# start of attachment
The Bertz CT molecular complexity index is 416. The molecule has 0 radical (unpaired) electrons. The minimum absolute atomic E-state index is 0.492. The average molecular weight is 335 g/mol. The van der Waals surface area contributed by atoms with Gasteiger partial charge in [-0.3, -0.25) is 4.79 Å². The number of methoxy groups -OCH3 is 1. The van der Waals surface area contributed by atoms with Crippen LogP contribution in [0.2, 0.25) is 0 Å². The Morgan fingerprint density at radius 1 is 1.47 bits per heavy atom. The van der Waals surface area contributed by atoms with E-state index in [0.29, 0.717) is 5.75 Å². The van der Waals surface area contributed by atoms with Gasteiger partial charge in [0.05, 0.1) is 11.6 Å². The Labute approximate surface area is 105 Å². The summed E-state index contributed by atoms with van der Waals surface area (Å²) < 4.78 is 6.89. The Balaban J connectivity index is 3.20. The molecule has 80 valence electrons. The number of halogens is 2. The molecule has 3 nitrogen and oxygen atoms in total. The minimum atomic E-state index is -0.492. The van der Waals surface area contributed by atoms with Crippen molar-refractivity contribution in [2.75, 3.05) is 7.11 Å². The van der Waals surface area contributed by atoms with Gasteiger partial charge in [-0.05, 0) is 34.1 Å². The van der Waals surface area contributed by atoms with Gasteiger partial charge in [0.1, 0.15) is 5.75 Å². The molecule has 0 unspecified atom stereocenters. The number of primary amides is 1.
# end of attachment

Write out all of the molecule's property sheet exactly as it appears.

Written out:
The Bertz CT molecular complexity index is 416. The molecule has 0 radical (unpaired) electrons. The minimum absolute atomic E-state index is 0.492. The average molecular weight is 335 g/mol. The van der Waals surface area contributed by atoms with Gasteiger partial charge in [-0.3, -0.25) is 4.79 Å². The number of methoxy groups -OCH3 is 1. The van der Waals surface area contributed by atoms with Crippen LogP contribution in [0.2, 0.25) is 0 Å². The Morgan fingerprint density at radius 1 is 1.47 bits per heavy atom. The van der Waals surface area contributed by atoms with E-state index in [0.29, 0.717) is 5.75 Å². The van der Waals surface area contributed by atoms with Gasteiger partial charge in [0.05, 0.1) is 11.6 Å². The Labute approximate surface area is 105 Å². The summed E-state index contributed by atoms with van der Waals surface area (Å²) < 4.78 is 6.89. The Balaban J connectivity index is 3.20. The molecule has 80 valence electrons. The number of halogens is 2. The molecule has 3 nitrogen and oxygen atoms in total. The minimum atomic E-state index is -0.492. The van der Waals surface area contributed by atoms with Crippen molar-refractivity contribution in [2.75, 3.05) is 7.11 Å². The van der Waals surface area contributed by atoms with Gasteiger partial charge in [-0.05, 0) is 34.1 Å². The van der Waals surface area contributed by atoms with Gasteiger partial charge in [0.1, 0.15) is 5.75 Å². The molecule has 0 unspecified atom stereocenters. The number of primary amides is 1.